Genomic legacies of the progenitors and the evolutionary consequences of allopolyploidy.

Steige KA, Slotte T

Current Opinion in Plant Biology 30 (-) 88-93 [2016-04-00; online 2016-03-01]

The formation of an allopolyploid species involves the merger of genomes with separate evolutionary histories and thereby different genomic legacies. Contrary to expectations from theory, genes from one are often lost preferentially in allopolyploids - there is biased fractionation. Here, we provide an overview of two ways in which the genomic legacies of the progenitors may impact the fate of duplicated genes in allopolyploids. Specifically, we discuss the role of homeolog expression biases in setting the stage for biased fractionation, and the evidence for transposable element silencing as a possible mechanism for homeolog expression biases. Finally, we highlight how differences between the progenitors with respect to accumulation of deleterious variation may affect trajectories of duplicate gene evolution in allopolyploids.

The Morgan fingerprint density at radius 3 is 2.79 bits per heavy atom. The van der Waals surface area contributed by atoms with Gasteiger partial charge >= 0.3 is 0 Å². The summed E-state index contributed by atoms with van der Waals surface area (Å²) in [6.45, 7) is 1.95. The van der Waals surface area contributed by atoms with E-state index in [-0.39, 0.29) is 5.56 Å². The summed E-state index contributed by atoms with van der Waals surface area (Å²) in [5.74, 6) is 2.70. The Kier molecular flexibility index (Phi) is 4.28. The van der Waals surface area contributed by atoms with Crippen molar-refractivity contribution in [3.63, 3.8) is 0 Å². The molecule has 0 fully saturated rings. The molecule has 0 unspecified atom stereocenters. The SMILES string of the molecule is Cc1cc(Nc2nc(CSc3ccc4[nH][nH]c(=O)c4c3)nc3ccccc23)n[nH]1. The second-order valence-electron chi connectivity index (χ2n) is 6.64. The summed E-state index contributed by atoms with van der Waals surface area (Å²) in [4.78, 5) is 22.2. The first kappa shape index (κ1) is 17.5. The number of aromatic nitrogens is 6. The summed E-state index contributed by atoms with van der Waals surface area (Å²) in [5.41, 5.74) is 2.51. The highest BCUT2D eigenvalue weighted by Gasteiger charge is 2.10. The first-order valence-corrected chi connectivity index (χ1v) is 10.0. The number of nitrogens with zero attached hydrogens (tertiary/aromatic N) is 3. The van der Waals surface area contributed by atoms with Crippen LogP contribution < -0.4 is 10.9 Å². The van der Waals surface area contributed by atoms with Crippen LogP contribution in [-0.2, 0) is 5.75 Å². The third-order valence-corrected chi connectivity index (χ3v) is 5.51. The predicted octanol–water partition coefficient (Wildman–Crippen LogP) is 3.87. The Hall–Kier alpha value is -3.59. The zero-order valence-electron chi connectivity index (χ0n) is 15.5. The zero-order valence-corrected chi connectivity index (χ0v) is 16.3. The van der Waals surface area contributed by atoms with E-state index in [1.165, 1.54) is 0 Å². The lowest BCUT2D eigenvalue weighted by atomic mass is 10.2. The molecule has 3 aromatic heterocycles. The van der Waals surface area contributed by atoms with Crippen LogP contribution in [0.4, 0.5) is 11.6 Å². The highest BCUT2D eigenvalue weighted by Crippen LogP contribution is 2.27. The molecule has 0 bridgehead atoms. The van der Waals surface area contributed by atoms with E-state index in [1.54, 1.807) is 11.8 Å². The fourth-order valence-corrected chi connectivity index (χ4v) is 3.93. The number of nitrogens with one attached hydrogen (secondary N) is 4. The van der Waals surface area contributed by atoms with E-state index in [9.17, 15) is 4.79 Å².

Affiliated researcher

SciLifeLab Fellow

Tanja Slotte

PubMed 26943938

DOI 10.1016/j.pbi.2016.02.006

Crossref 10.1016/j.pbi.2016.02.006

pii: S1369-5266(16)30023-1

Publications 9.5.0